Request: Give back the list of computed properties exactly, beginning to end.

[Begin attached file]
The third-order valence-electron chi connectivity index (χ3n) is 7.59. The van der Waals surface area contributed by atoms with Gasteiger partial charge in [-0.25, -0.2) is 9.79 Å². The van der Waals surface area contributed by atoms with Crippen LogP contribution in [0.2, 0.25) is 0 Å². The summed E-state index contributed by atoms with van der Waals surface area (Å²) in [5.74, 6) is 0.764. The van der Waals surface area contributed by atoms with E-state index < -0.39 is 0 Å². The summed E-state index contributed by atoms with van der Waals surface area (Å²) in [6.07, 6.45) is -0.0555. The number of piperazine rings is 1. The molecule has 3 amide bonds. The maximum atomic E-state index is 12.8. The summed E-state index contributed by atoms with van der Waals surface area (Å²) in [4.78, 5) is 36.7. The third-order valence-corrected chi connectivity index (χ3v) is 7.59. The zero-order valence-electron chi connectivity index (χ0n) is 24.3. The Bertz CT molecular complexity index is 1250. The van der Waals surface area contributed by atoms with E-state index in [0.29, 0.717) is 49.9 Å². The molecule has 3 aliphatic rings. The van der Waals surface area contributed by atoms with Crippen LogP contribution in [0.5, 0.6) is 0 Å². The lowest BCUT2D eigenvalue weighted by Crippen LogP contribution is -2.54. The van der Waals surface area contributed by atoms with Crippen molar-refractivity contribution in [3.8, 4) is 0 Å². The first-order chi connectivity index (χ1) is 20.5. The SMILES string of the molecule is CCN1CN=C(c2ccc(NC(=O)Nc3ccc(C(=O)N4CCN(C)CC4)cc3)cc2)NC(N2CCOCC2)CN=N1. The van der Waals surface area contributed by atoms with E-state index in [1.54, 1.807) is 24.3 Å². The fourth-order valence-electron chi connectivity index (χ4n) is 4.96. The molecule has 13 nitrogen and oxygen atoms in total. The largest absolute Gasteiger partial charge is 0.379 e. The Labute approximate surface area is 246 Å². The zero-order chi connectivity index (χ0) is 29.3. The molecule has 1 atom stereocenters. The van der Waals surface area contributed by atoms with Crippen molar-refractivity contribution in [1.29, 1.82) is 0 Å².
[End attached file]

The third-order valence-electron chi connectivity index (χ3n) is 7.59. The van der Waals surface area contributed by atoms with Gasteiger partial charge in [-0.25, -0.2) is 9.79 Å². The van der Waals surface area contributed by atoms with Crippen LogP contribution in [0.2, 0.25) is 0 Å². The summed E-state index contributed by atoms with van der Waals surface area (Å²) in [5.74, 6) is 0.764. The van der Waals surface area contributed by atoms with E-state index < -0.39 is 0 Å². The summed E-state index contributed by atoms with van der Waals surface area (Å²) in [6.07, 6.45) is -0.0555. The number of piperazine rings is 1. The molecule has 3 amide bonds. The maximum atomic E-state index is 12.8. The summed E-state index contributed by atoms with van der Waals surface area (Å²) in [4.78, 5) is 36.7. The third-order valence-corrected chi connectivity index (χ3v) is 7.59. The zero-order valence-electron chi connectivity index (χ0n) is 24.3. The Bertz CT molecular complexity index is 1250. The van der Waals surface area contributed by atoms with E-state index in [0.29, 0.717) is 49.9 Å². The molecule has 3 aliphatic rings. The van der Waals surface area contributed by atoms with Crippen LogP contribution in [0.5, 0.6) is 0 Å². The lowest BCUT2D eigenvalue weighted by Crippen LogP contribution is -2.54. The van der Waals surface area contributed by atoms with Crippen molar-refractivity contribution in [3.8, 4) is 0 Å². The first-order chi connectivity index (χ1) is 20.5. The SMILES string of the molecule is CCN1CN=C(c2ccc(NC(=O)Nc3ccc(C(=O)N4CCN(C)CC4)cc3)cc2)NC(N2CCOCC2)CN=N1. The van der Waals surface area contributed by atoms with E-state index in [1.54, 1.807) is 24.3 Å². The fourth-order valence-electron chi connectivity index (χ4n) is 4.96. The molecule has 13 nitrogen and oxygen atoms in total. The largest absolute Gasteiger partial charge is 0.379 e. The Labute approximate surface area is 246 Å². The zero-order chi connectivity index (χ0) is 29.3. The molecule has 1 atom stereocenters. The van der Waals surface area contributed by atoms with Crippen molar-refractivity contribution in [1.29, 1.82) is 0 Å².